© 040509 by Taste of Europa, LLC.  All rights reserved.

GOOD to EAT

Offering Old School Dry Cured Meats & Sausage since 2013

-   YOU ASK, WE ANSWER  -

Q: How do you cook cevapi?

A: The answer is somewhat complex. Personally, I like the char of the grill grate, but a flat top is acceptable as well.  You can do them on a pan on the stove, and some have told me that they bake them in the oven when they can't get outside.  If you are grilling them, my recommendation is to remove the cevapi from the freezer to thaw for 30-45 minutes before grilling.

 

Q: I can't get the wax paper off the bottom of the cevapi when they are frozen?

A: Simple. Put the cevapi meat-side down on the hot grill or flat top, with the wax paper up.  After a minute or so, you can easily peel off the wax paper.

 

Q: How are cevapi served/eaten?

A: The traditional way to serve cevapi is with a Lepina 'cevapi bread' (a homemade flat bread), some kajmak (a creamy, salty cheese spread), garnished with Ajvar (a roasted red pepper relish) and some diced onions.

 

Q:  What does dry cured mean?

A: Dry cured means that the meat has been preserved.  It is the practice of transforming meat with the help of salt, spices, temperature, humidity, smoke (not always), and time into something desirable and longer lasting.  The process has evolved over thousands of years.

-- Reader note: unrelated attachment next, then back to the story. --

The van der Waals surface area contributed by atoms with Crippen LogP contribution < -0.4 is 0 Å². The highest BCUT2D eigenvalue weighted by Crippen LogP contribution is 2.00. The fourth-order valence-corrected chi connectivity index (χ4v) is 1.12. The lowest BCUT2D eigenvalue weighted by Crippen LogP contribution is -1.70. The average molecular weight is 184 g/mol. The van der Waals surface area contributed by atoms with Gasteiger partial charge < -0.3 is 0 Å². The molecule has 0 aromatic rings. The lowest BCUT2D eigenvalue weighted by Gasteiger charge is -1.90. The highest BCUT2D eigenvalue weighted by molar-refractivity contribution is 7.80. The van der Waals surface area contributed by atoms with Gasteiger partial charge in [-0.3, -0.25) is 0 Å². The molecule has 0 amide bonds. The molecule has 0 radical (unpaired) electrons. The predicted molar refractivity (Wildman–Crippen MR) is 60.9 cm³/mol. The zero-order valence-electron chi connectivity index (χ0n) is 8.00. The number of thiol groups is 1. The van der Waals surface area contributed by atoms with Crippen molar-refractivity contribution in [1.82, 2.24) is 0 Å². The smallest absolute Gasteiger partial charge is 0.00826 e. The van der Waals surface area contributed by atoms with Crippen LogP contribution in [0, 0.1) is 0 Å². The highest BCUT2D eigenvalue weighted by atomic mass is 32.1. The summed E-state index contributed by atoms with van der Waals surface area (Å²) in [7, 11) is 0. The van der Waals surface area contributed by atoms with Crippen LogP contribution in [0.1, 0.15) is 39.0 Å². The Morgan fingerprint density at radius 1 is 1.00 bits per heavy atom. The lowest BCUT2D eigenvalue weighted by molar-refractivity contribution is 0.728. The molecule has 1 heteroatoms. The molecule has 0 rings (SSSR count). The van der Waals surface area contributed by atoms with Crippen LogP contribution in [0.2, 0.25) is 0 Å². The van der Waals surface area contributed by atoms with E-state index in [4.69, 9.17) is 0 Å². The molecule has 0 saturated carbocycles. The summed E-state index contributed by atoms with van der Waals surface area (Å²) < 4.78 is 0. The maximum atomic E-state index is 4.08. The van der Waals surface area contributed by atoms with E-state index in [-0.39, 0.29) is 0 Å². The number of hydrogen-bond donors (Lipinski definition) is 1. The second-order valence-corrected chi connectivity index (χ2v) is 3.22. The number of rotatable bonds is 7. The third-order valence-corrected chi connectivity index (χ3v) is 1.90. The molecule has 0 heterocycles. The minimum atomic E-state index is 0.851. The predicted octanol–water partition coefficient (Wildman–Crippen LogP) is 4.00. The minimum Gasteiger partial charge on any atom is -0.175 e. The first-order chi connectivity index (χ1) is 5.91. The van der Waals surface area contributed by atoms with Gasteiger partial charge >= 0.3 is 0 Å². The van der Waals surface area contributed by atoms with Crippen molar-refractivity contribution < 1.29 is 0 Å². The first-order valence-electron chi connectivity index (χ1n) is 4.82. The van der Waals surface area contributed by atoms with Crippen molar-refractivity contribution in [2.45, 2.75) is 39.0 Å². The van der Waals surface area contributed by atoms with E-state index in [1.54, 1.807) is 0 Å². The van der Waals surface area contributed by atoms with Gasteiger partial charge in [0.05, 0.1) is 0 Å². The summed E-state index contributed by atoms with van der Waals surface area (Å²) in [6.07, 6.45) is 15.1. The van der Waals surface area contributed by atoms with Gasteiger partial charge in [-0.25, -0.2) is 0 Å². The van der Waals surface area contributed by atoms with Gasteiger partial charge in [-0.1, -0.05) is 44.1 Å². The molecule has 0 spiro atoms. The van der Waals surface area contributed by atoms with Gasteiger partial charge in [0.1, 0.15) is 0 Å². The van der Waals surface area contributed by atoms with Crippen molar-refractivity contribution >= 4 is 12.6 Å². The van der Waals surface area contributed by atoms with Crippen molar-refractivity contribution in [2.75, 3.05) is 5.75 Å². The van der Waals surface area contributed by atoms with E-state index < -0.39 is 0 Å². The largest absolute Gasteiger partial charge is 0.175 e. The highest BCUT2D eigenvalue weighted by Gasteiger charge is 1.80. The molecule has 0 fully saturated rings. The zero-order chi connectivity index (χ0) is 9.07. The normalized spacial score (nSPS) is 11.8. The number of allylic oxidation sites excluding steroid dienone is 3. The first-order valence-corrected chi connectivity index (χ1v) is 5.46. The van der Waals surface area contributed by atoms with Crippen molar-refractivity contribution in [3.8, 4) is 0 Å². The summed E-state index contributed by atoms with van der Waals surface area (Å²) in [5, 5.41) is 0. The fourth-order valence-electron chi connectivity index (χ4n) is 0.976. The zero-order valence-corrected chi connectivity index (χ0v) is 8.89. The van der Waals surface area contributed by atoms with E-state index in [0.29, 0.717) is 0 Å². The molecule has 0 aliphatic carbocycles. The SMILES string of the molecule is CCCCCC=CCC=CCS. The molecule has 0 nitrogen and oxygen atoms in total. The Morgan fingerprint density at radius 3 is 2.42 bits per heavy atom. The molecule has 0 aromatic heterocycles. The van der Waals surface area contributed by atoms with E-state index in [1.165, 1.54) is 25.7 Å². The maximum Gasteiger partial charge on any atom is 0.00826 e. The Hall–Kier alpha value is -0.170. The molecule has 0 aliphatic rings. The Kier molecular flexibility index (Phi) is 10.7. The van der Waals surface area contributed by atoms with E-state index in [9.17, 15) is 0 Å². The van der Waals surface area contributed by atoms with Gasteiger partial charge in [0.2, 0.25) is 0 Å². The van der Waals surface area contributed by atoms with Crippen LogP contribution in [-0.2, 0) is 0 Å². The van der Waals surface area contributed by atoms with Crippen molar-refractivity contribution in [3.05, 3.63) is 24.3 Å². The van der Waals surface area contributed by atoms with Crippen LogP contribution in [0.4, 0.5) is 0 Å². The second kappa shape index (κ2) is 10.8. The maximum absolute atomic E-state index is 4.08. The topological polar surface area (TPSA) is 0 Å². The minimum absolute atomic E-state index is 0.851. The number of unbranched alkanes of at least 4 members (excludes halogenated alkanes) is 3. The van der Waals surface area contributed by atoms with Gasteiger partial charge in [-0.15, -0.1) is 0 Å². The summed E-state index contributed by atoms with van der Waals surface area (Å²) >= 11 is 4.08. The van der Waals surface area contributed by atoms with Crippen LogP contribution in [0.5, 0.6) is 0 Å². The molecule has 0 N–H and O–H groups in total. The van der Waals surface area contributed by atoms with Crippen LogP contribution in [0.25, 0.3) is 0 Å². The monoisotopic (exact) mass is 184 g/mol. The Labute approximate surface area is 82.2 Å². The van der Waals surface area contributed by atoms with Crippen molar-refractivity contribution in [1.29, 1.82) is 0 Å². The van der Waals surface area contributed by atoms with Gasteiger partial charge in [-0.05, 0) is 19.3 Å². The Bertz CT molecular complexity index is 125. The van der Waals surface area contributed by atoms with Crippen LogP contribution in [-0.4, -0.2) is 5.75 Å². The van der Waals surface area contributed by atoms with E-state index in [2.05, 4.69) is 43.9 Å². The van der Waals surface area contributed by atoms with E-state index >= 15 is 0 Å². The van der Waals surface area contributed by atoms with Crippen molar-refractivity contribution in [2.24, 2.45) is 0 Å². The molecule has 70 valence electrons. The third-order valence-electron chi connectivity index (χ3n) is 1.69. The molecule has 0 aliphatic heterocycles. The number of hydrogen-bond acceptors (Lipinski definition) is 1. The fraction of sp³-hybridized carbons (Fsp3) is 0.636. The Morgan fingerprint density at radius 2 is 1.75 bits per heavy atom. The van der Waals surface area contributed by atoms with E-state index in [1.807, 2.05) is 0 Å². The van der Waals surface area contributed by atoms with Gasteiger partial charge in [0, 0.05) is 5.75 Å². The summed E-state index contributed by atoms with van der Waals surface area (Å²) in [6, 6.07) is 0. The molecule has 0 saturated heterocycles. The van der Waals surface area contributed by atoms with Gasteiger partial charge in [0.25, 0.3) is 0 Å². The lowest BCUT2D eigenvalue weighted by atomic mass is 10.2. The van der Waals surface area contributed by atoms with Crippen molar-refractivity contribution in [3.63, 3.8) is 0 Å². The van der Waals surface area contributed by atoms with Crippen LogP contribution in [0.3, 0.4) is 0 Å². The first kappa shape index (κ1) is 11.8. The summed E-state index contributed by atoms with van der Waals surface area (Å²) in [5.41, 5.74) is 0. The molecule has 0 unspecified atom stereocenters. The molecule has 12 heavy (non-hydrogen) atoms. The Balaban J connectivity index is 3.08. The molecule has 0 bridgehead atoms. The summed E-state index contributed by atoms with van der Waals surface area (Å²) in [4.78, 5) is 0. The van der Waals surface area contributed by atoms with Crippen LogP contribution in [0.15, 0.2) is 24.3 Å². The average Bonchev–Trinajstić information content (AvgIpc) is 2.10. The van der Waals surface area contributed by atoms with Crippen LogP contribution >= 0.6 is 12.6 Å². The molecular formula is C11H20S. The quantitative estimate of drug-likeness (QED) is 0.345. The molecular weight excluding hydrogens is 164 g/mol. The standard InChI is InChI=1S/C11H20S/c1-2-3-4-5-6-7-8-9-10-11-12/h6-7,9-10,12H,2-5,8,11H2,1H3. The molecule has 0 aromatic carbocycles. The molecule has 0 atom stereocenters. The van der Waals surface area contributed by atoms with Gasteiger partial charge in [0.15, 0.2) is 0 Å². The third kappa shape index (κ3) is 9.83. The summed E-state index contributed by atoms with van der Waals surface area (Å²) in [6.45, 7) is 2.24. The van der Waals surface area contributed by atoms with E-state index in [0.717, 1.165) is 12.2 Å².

Q: What is the white mold on the outside of the salami?  Is it okay to eat?

A: The white stuff is a penicillium mold often found on the surface.  While it is safe, we prefer to peel back the casing before eating.  The mold helps promote the flavor profile and is considered beneficial in the curing process.  It is harmless.

 

Q: Are the products gluten free?

A: Yes, all of our products are gluten free.

 

Q: Are there any nitrates in the dry cured products?

A: Yes, we use potassium nitrate.  Often nitrates get a bad name for themselves; however, they promote food safety and are antioxidants that preserve the color and flavor.  Nitrates are found naturally in celery, leafy greens and drinking water.  Check out what others are saying about nitrates at these helpful resources:

http://chriskresser.com/the-nitrate-and-nitrite-myth-another-reason-not-to-fear-bacon/

 

http://mattikaarts.com/blog/nitrates-and-nitrites/

 

Q: What is salumi? What is the difference between salumi and salami?

A: Salumi describes all dry cured pork products. This includes not only ground pork but whole-muscle cures as well.  Salami is a specific kind of product made typically from ground pork, like Chorizo, Sopressata, and Finocchiona.

 

Q: How long are the salumi aged for?

A: Aging times vary based on products and their sizes.  Products are aged anywhere from three weeks to six months.

Old school salumeria